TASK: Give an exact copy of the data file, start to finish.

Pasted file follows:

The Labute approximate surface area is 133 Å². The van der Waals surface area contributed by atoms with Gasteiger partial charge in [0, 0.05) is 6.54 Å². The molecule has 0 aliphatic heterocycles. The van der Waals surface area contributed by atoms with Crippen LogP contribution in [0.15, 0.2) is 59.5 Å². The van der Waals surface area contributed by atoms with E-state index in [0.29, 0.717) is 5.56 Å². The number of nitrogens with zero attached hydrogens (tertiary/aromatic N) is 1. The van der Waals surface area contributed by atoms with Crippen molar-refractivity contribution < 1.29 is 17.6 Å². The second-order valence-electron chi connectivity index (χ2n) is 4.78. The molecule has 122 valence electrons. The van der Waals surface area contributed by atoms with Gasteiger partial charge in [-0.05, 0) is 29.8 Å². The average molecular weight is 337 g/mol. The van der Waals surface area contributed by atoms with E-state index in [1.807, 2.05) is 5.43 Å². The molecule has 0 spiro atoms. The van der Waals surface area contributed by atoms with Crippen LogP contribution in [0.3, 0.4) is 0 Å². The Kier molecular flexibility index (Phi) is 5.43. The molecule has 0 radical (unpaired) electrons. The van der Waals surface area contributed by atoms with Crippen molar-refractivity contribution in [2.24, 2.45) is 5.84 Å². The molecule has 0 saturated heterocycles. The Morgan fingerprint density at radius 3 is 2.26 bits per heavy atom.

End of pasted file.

The Labute approximate surface area is 133 Å². The van der Waals surface area contributed by atoms with Gasteiger partial charge in [0, 0.05) is 6.54 Å². The molecule has 0 aliphatic heterocycles. The van der Waals surface area contributed by atoms with Crippen LogP contribution in [0.15, 0.2) is 59.5 Å². The van der Waals surface area contributed by atoms with E-state index in [0.29, 0.717) is 5.56 Å². The number of nitrogens with zero attached hydrogens (tertiary/aromatic N) is 1. The van der Waals surface area contributed by atoms with Crippen molar-refractivity contribution < 1.29 is 17.6 Å². The second-order valence-electron chi connectivity index (χ2n) is 4.78. The molecule has 122 valence electrons. The van der Waals surface area contributed by atoms with Gasteiger partial charge in [-0.05, 0) is 29.8 Å². The average molecular weight is 337 g/mol. The van der Waals surface area contributed by atoms with E-state index in [1.807, 2.05) is 5.43 Å². The molecule has 0 spiro atoms. The van der Waals surface area contributed by atoms with Crippen LogP contribution in [0.3, 0.4) is 0 Å². The Kier molecular flexibility index (Phi) is 5.43. The molecule has 0 radical (unpaired) electrons. The van der Waals surface area contributed by atoms with Crippen molar-refractivity contribution in [2.24, 2.45) is 5.84 Å². The molecule has 0 saturated heterocycles. The Morgan fingerprint density at radius 3 is 2.26 bits per heavy atom.